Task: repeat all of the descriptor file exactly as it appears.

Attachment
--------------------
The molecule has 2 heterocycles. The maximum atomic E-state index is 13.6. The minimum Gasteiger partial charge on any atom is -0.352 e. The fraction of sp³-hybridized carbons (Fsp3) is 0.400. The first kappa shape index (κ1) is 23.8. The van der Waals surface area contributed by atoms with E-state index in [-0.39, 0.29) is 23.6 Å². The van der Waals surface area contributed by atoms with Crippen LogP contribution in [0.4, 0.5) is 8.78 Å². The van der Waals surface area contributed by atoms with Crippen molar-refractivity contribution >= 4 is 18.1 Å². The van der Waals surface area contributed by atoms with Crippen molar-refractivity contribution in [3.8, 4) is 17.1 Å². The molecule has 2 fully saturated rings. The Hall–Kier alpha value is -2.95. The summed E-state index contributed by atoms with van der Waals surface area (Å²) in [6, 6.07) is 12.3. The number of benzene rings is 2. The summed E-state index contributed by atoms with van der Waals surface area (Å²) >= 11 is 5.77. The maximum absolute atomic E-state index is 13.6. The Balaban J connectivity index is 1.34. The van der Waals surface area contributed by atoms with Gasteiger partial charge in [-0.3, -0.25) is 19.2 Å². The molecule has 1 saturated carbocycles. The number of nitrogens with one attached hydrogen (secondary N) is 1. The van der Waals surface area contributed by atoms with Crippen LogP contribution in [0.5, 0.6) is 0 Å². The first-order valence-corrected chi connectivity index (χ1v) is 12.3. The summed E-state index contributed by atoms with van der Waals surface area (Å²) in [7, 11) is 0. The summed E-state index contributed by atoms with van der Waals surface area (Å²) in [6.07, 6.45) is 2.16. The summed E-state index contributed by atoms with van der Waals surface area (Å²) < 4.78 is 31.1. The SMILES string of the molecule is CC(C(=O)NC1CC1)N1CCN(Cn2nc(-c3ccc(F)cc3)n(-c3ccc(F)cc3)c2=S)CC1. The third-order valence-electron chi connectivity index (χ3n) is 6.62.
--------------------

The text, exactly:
The molecule has 2 heterocycles. The maximum atomic E-state index is 13.6. The minimum Gasteiger partial charge on any atom is -0.352 e. The fraction of sp³-hybridized carbons (Fsp3) is 0.400. The first kappa shape index (κ1) is 23.8. The van der Waals surface area contributed by atoms with E-state index in [-0.39, 0.29) is 23.6 Å². The van der Waals surface area contributed by atoms with Crippen LogP contribution in [0.4, 0.5) is 8.78 Å². The van der Waals surface area contributed by atoms with Crippen molar-refractivity contribution >= 4 is 18.1 Å². The van der Waals surface area contributed by atoms with Crippen molar-refractivity contribution in [3.8, 4) is 17.1 Å². The molecule has 2 fully saturated rings. The Hall–Kier alpha value is -2.95. The summed E-state index contributed by atoms with van der Waals surface area (Å²) in [6, 6.07) is 12.3. The number of benzene rings is 2. The summed E-state index contributed by atoms with van der Waals surface area (Å²) >= 11 is 5.77. The maximum absolute atomic E-state index is 13.6. The Balaban J connectivity index is 1.34. The van der Waals surface area contributed by atoms with Gasteiger partial charge in [-0.3, -0.25) is 19.2 Å². The molecule has 1 saturated carbocycles. The number of nitrogens with one attached hydrogen (secondary N) is 1. The van der Waals surface area contributed by atoms with Crippen LogP contribution in [0.5, 0.6) is 0 Å². The first-order valence-corrected chi connectivity index (χ1v) is 12.3. The summed E-state index contributed by atoms with van der Waals surface area (Å²) in [7, 11) is 0. The summed E-state index contributed by atoms with van der Waals surface area (Å²) in [6.07, 6.45) is 2.16. The summed E-state index contributed by atoms with van der Waals surface area (Å²) < 4.78 is 31.1. The SMILES string of the molecule is CC(C(=O)NC1CC1)N1CCN(Cn2nc(-c3ccc(F)cc3)n(-c3ccc(F)cc3)c2=S)CC1. The third-order valence-electron chi connectivity index (χ3n) is 6.62.